Franco-Ontarian history still neglected in English schools

Franco-Ontarian history still neglected in English schools

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The fight against Regulation 17, the school crisis in Sturgeon Falls, the French Language Services Act or even the legal battle to save Montfort … These key episodes in Franco-Ontarian history remain unknown to English-speaking students in Ontario, despite the curriculum review in 2018.

La Francophonie in Canada? A Quebec story. This is what could sum up the learning of the history of the Francophonie in the schools of the English-language school system in Ontario.

Researchers Marie-Hélène Brunet and Raphaël Gani looked at this question by studying the history curriculum in 10e year.

“We chose this year because it corresponds to the teaching of contemporary history. It was in those years that many Franco-Ontarian battles were fought, against Regulation 17 or the closure of Montfort, for example. But the only thing we talk about in the program is the Quebec flag and Saint-Jean, seen as exclusively Quebec, ”notes the professor at the Faculty of Education of the University of Ottawa, Marie-Hélène. Brunet.

In Ontario, the curriculum can vary from the English-language school system to the French-language system, which allows French-language schools in particular to emphasize the history of the Franco-Ontarian community to promote the construction of their students’ identity.

“It’s an interesting approach because it lets each group decide. We can still see that most of the content is similar, ”remarks the doctoral student at the Faculty of Education of the University of Ottawa, Raphaël Gani.

To the teachers’ appreciation

The Ministry of Education ensures that Franco-Ontarian history is a good part of the history curriculum of English schools.

From French Ontario, students could hear about the recognition of the Franco-Ontarian flag, in 10e year, to which merit is attributed to the provincial government, or of obtaining school management, which may be mentioned in 8e year.

However, this remains at the discretion of the teachers, who may or may not draw on these examples to talk about the actions carried out by individuals, groups or communities, including the Franco-Ontarian community, to improve their living conditions.

But whether in the traditional course or in immersion, many teachers do not know Franco-Ontarian history, which does not encourage them to teach it.

“We absolutely do not know what is happening in the classes and there is no obligation or special expectation,” regrets Ms. Brunet, who remains convinced that informed teachers would be interested in addressing this part of the history of the province.

In 2018, a curriculum review was carried out to respond to the work of the Truth and Reconciliation Commission and thus improve the teaching of First Nations history in Ontario schools. But in terms of Franco-Ontarian history, and that of Francophones outside Quebec, nothing has really changed.

“It’s as if we were unable to talk about several reconciliations at the same time,” Mr. Gani said ironically.


Should there be more Ontario Francophones in history classes in English-language schools? Ms. Brunet is convinced of this.

“How many times do we hear: why Franco-Ontarians more than another minority group? We focus only on Quebec, seen as the only French-speaking space, presented in a binary and simplistic way. “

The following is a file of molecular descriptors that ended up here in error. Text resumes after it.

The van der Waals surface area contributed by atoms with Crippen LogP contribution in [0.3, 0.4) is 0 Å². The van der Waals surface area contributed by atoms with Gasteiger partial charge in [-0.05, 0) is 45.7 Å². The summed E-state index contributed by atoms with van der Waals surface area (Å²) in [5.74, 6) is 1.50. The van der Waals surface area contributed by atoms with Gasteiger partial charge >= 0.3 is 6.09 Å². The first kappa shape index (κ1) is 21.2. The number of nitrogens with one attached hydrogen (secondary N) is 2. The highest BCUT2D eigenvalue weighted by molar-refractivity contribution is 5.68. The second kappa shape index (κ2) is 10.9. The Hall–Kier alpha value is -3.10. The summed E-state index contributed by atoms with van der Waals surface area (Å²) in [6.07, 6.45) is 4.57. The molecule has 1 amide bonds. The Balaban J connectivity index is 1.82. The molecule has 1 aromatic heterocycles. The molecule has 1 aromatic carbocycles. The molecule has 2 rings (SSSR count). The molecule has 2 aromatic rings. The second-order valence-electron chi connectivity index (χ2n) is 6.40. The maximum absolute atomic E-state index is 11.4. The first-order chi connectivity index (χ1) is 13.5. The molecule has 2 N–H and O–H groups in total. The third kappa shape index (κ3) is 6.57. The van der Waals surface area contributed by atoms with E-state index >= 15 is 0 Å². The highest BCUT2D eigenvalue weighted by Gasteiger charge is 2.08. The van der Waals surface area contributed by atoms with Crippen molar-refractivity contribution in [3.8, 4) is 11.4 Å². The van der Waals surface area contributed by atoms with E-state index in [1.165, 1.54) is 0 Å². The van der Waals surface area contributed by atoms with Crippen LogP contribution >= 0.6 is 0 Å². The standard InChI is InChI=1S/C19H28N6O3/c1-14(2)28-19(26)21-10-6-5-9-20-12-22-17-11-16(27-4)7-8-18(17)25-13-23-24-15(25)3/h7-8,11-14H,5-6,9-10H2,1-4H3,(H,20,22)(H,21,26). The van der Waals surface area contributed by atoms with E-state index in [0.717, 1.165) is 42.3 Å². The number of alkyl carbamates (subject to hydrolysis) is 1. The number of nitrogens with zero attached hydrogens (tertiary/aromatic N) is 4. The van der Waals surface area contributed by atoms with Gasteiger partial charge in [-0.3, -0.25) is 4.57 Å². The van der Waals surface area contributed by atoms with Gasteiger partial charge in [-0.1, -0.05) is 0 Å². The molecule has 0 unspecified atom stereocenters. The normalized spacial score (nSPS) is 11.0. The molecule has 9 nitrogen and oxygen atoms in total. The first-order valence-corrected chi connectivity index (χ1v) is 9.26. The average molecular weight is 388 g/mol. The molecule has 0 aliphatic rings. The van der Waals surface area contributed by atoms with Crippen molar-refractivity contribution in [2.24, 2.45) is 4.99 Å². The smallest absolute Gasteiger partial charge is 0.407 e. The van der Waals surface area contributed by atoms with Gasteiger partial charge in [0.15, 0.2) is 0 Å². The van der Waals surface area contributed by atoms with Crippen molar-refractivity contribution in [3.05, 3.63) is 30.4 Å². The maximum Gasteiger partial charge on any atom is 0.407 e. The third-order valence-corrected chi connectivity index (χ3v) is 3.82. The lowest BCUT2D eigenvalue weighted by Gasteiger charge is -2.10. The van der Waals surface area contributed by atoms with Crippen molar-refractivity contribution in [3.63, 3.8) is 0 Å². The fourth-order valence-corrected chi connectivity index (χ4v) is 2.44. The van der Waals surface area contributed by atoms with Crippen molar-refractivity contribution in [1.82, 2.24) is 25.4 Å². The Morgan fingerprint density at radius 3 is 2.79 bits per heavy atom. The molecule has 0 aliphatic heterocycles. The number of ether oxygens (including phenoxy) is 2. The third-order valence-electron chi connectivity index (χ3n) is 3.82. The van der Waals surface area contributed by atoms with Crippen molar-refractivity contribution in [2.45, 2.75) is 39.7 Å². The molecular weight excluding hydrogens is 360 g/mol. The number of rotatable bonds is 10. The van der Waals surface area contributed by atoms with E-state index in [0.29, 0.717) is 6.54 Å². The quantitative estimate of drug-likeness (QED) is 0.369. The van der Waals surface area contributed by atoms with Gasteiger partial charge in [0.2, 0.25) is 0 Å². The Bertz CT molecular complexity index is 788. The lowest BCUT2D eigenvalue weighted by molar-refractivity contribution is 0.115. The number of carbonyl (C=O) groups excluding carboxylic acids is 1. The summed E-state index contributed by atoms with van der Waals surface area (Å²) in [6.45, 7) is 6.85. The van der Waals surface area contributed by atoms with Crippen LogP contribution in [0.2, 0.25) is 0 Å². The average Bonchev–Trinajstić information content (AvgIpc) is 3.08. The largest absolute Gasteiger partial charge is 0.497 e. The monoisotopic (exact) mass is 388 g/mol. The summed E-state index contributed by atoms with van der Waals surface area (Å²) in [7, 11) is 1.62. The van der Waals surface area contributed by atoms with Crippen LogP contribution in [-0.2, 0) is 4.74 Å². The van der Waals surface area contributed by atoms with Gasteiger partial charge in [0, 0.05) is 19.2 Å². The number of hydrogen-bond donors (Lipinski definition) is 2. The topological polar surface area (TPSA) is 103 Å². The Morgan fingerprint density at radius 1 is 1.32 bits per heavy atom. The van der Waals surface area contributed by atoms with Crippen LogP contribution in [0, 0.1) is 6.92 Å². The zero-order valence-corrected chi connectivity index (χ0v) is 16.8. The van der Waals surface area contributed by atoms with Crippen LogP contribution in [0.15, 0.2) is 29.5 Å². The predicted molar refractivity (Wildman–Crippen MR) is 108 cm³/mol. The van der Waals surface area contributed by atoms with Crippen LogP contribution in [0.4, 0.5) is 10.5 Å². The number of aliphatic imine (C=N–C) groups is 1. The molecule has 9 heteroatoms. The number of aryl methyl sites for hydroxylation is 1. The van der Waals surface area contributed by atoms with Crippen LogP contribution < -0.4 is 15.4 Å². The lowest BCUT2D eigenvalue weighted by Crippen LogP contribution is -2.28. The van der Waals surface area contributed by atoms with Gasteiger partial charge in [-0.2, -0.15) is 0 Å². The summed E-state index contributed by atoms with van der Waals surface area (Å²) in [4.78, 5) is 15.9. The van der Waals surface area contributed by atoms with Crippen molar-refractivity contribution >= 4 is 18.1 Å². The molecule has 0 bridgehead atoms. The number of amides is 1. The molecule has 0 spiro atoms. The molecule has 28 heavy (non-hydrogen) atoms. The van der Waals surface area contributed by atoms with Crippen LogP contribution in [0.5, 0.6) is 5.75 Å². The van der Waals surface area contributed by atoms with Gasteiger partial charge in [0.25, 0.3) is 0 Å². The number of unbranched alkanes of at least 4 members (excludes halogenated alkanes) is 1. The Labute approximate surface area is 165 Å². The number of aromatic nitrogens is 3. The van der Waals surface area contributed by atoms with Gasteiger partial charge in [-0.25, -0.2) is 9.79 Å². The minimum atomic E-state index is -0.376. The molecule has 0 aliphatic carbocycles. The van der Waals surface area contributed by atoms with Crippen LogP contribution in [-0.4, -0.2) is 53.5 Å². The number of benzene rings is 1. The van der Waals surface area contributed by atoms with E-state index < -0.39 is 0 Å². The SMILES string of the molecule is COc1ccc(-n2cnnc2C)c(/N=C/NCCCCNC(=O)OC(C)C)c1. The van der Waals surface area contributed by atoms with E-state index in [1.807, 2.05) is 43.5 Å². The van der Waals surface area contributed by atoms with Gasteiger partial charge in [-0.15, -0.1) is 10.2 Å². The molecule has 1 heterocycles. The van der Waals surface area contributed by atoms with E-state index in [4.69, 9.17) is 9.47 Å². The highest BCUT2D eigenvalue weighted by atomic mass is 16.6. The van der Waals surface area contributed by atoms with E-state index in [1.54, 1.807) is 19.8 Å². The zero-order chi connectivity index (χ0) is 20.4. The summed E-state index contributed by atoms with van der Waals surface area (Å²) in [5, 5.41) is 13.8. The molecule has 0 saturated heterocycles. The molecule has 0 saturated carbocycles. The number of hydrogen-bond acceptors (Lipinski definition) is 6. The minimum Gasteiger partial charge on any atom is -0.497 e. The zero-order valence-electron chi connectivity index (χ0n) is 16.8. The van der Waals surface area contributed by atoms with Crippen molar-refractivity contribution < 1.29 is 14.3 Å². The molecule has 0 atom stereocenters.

The teaching of history is political in itself! »- Marie-Hélène Brunet, researcher

“When Doug Ford, in a statement, compares Francophones to any minority group in Ontario, it testifies to this vision. It is also found in Alberta. And that then explains why some governments do not find it so important to give resources to this group seen as any other ”, analyzes Mr. Gani.

Joined by ONFR +, the Assemblée de la francophonie de l’Ontario (AFO) refused to comment on this issue, as did the Minister of Francophone Affairs, Caroline Mulroney. In 2017, her liberal predecessor, Marie-France Lalonde, as well as the then premier Kathleen Wynne, demonstrated a certain openness to integrating the history of the Ontario Francophonie into the curriculum of English schools.

For Mr. Gani, it would even be necessary to go further.

“In the anglophone system, we don’t teach anglophone identity. Students do not realize the importance of language in their lives and do not know that they have language rights, especially if they move to Quebec. As long as Anglophones do not have a vision of who they are, it will be difficult for them to understand Francophones ”, estimates the researcher who is devoting his thesis, entitled“ We are multicultural, they are Francophones ”, to this question.

Improvements also to be made among Francophones

The French-language school system is not immune to criticism either, add the two researchers. Because if the history of the Ontario Francophonie is taught there, its diversity remains neglected.

“We talk about the Ontario Francophonie without mentioning its diversity and plurality. This is a point that should be improved, ”said Mr. Gani.

The work carried out by the two researchers brought them new questions.

“How is Franco-Ontarian history taught in French-language schools? What place do we make for women and diversity? These are also questions that interest me, ”explains Ms. Brunet.

The two researchers plan to continue their work and, with the help of Monica Szymczuk, will be interested in the programs of 7e and 8e year. The results of their work should be known in March 2021.

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